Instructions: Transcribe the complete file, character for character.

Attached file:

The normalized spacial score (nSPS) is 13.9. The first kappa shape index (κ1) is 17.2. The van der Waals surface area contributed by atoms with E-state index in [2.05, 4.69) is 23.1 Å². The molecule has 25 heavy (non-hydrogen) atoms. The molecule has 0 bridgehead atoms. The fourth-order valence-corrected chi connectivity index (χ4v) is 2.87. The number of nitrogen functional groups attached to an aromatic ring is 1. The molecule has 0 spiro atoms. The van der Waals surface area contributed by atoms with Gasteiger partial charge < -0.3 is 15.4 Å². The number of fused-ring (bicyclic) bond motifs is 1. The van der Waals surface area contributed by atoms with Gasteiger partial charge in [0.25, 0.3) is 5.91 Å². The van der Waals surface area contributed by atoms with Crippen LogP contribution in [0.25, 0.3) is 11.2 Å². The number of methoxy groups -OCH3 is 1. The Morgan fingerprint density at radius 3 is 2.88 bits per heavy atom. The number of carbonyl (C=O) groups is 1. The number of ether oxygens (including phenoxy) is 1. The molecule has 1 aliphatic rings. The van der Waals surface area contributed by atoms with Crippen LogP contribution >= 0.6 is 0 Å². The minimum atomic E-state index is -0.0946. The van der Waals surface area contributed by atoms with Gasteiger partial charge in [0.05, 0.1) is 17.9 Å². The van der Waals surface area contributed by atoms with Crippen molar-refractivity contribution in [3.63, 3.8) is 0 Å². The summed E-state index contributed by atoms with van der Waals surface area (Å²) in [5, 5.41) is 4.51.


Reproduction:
The normalized spacial score (nSPS) is 13.9. The first kappa shape index (κ1) is 17.2. The van der Waals surface area contributed by atoms with E-state index in [2.05, 4.69) is 23.1 Å². The molecule has 25 heavy (non-hydrogen) atoms. The molecule has 0 bridgehead atoms. The fourth-order valence-corrected chi connectivity index (χ4v) is 2.87. The number of nitrogen functional groups attached to an aromatic ring is 1. The molecule has 0 spiro atoms. The van der Waals surface area contributed by atoms with Gasteiger partial charge < -0.3 is 15.4 Å². The number of fused-ring (bicyclic) bond motifs is 1. The van der Waals surface area contributed by atoms with Gasteiger partial charge in [0.25, 0.3) is 5.91 Å². The van der Waals surface area contributed by atoms with Crippen LogP contribution in [0.25, 0.3) is 11.2 Å². The number of methoxy groups -OCH3 is 1. The Morgan fingerprint density at radius 3 is 2.88 bits per heavy atom. The number of carbonyl (C=O) groups is 1. The number of ether oxygens (including phenoxy) is 1. The molecule has 1 aliphatic rings. The van der Waals surface area contributed by atoms with Crippen LogP contribution >= 0.6 is 0 Å². The minimum atomic E-state index is -0.0946. The van der Waals surface area contributed by atoms with Gasteiger partial charge in [0.05, 0.1) is 17.9 Å². The van der Waals surface area contributed by atoms with Crippen molar-refractivity contribution in [3.63, 3.8) is 0 Å². The summed E-state index contributed by atoms with van der Waals surface area (Å²) in [5, 5.41) is 4.51.